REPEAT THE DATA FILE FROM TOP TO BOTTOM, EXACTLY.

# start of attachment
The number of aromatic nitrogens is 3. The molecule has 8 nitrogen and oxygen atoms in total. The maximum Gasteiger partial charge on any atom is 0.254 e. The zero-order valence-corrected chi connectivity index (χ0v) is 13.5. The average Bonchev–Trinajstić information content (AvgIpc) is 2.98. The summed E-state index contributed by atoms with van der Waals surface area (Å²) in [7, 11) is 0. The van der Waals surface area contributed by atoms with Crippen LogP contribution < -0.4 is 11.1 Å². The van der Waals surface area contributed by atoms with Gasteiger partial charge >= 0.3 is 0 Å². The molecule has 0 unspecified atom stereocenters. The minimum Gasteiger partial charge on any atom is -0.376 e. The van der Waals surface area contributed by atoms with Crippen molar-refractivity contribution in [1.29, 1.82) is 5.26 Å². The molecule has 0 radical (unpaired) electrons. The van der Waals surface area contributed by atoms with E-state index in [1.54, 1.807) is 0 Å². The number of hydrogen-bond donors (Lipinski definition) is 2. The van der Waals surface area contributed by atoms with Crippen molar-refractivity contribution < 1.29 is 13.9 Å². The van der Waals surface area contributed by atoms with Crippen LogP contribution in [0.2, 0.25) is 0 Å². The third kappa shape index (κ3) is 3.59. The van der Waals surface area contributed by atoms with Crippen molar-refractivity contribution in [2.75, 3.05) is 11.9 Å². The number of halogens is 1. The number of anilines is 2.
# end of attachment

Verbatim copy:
The number of aromatic nitrogens is 3. The molecule has 8 nitrogen and oxygen atoms in total. The maximum Gasteiger partial charge on any atom is 0.254 e. The zero-order valence-corrected chi connectivity index (χ0v) is 13.5. The average Bonchev–Trinajstić information content (AvgIpc) is 2.98. The summed E-state index contributed by atoms with van der Waals surface area (Å²) in [7, 11) is 0. The van der Waals surface area contributed by atoms with Crippen LogP contribution < -0.4 is 11.1 Å². The van der Waals surface area contributed by atoms with Gasteiger partial charge >= 0.3 is 0 Å². The molecule has 0 unspecified atom stereocenters. The minimum Gasteiger partial charge on any atom is -0.376 e. The van der Waals surface area contributed by atoms with Crippen molar-refractivity contribution in [1.29, 1.82) is 5.26 Å². The molecule has 0 radical (unpaired) electrons. The van der Waals surface area contributed by atoms with E-state index in [1.54, 1.807) is 0 Å². The number of hydrogen-bond donors (Lipinski definition) is 2. The van der Waals surface area contributed by atoms with Crippen molar-refractivity contribution < 1.29 is 13.9 Å². The van der Waals surface area contributed by atoms with Crippen LogP contribution in [0.2, 0.25) is 0 Å². The third kappa shape index (κ3) is 3.59. The van der Waals surface area contributed by atoms with Crippen molar-refractivity contribution in [2.75, 3.05) is 11.9 Å². The number of halogens is 1. The number of anilines is 2.